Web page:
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I don't understand this error. Can someone take a look and offer help?  RSS feed

 
Charles Ellis
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I have an assignment that requires me to implement a public class Power and a class named PowerJDialog.java. I think I'm pretty close to what i want. Power.java compiles just fine, but when I compile PowerJDialog.java, I get the following error:

PowerJDialog.java:36: error: constructor Power in class Power cannot be applied to given types;
Power p = new Power(a,n);
^
required: no arguments
found: float,long
reason: actual and formal argument lists differ in length
1 error

My code is as follows:


This is PowerJDialog:


Should I rename the variable "p"? If anybody could give me some insight, I would appreciate it.
 
Henry Wong
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Charles Ellis wrote:



This isn't a constructor. Constructors do not have a return type. Also, the spelling (case) is different.

Henry
 
Charles Ellis
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Does Power.java have to be a constructor for PowerJDialog.java? If i remove the return, it won't compile. As I understood the assignment, we were supposed to create Power.java to handle the math, while PowerJDialog.java interacts with the user, and returns the results. I'm pretty confused. Any further help wold be appreciated.

Thanks,
 
Henry Wong
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Charles Ellis wrote:Does Power.java have to be a constructor for PowerJDialog.java?


Let's look at the error shall we??

Charles Ellis wrote:when I compile PowerJDialog.java, I get the following error:

PowerJDialog.java:36: error: constructor Power in class Power cannot be applied to given types;
Power p = new Power(a,n);
^
required: no arguments
found: float,long
reason: actual and formal argument lists differ in length
1 error


When you instantiate the "p" variable, you are trying to construct it with an float and a long. So... for PowerJDialog, you need a constructor that takes a float and long.

Perhaps, you weren't supposed to pass those values when instantiating?

Henry
 
Liutauras Vilda
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In addition to what Henry just said to you:

1. Constructor suppose to be named exactly the same as a class name (remember, Java is case-sensitive). "Power" is not the same as "power".
So, if you have class named "Power", constructor suppose to be named exactly the same - "Power". Beside that, there are a more things to remember about constructor.
In your case it should be with access modifier "public", otherwise you wouldn't be able to create an instance. And your constructor in your case should look similar to:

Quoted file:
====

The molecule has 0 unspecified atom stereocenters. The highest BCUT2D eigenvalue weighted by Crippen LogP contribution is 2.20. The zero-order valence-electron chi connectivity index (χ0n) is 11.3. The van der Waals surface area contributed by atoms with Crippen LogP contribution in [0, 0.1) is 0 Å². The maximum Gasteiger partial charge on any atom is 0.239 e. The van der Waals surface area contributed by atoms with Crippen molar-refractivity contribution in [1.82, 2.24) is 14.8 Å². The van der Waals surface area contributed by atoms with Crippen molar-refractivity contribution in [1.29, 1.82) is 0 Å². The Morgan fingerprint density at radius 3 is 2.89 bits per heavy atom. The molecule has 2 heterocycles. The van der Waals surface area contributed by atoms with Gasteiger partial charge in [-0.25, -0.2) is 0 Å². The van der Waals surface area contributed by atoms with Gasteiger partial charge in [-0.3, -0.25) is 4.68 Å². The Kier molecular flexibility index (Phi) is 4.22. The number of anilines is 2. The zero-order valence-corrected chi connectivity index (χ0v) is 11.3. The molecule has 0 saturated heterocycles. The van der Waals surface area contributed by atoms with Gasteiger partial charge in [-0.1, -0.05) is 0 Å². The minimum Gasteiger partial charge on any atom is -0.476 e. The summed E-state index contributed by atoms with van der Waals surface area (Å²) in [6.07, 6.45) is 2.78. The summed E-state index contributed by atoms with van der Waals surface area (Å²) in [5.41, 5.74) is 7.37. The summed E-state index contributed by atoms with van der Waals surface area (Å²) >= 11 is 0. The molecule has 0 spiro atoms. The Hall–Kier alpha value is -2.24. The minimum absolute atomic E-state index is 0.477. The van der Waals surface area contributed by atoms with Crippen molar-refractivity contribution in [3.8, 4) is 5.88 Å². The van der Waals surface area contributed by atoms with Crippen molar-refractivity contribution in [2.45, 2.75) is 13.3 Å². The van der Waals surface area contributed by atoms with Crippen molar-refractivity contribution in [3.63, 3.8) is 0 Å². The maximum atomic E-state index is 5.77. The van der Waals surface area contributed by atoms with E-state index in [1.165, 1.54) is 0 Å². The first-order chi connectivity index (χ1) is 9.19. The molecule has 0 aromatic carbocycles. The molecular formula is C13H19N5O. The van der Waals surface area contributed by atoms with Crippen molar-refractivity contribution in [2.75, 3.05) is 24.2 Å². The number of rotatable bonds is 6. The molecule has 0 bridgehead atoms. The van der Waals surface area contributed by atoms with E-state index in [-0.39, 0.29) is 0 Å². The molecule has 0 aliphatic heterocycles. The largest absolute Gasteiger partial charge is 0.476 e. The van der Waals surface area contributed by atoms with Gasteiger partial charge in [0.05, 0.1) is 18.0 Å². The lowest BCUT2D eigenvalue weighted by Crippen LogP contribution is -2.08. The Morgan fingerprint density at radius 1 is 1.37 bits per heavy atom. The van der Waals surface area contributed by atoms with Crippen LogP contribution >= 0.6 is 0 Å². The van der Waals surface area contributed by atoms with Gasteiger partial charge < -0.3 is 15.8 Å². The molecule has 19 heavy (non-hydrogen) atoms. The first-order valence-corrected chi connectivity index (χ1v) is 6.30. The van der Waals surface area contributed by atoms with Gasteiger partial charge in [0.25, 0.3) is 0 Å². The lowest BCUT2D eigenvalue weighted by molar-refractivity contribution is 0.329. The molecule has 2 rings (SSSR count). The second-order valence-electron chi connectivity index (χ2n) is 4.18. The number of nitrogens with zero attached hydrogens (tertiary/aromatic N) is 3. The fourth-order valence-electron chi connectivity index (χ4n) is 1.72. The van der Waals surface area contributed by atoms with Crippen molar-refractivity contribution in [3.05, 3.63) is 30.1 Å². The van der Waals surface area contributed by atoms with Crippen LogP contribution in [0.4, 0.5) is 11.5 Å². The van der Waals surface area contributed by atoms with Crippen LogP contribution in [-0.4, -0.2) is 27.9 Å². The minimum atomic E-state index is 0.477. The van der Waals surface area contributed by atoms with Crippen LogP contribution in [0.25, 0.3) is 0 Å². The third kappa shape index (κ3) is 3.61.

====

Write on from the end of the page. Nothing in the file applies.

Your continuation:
2. Also, constructor has a purpose, and its purpose differs from a standard method purpose. Constructor in the example below suppose to assign values to your declared instance variables.
So, lets say you have a class "Power":
So, what happens when you trying to create an instance of Power class by writing:

3. But my guess is, that you wanted to create an actual standard method instead of constructor, in order to calculate the power of passed arguments.
So, what you were missing was "access modifier", "return type".
So you're method should look similar to:

4. Beside all that, there are more problems in your "power" method I'll call it for now. There is one thing to remember: never ever omit "curly" braces - it is error-prone. In different words, always use "curly" braces to define the body.

5. One more thing. Try to choose more descriptive variable names. Instead "a", choose "baseNumber" as you have in your comment, it will help you stay away from unnecessary logic mistakes.

6. Actually one more thing. In "Power" class, lets call "power" method, in the bottom "for" loop you got:
How do you think, how many iterations that loop would do?
 
Campbell Ritchie
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Never use floats, unless you have the misfortune to call a library method/constructor (e.g. this one) which insists on floats. Use doubles.

You do realise that doubles have a maximum value of this much and a minimum value of this little, so if you try 2.0¹¹°°, you will overflow the bounds of the double datatype and get ∞, and 0.5¹¹°° will underflow and give you 0.0.
 
Sachin Tripathi
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First thing you are not creating constructor as it is case different
And having return type, which is surely not allowed in case of constructor
And constructor are used for initializing instance variable of class(mostly)
And the last loop you are using is making no sense
I think you will achieve what you want by putting --i in place of ++I
Think over it
 
Liutauras Vilda
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Sachin Tripathi wrote:I think you will achieve what you want by putting --i in place of ++I

I think that would be even worse, since "i" is initialized to 0 (well, not that worse, but it wouldn't solve OP's problems). OP probably need to revise his code in general. There are quite a lot mistakes.
 
Sachin Tripathi
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I thought op wanted to deal with negative values of 'n'
So whatever I suggested was only after keeping negative values of n

Truely what I suggested won't help him if he is not using loop for above specified purpoae

But what else he would have been trying???
 
Consider Paul's rocket mass heater.
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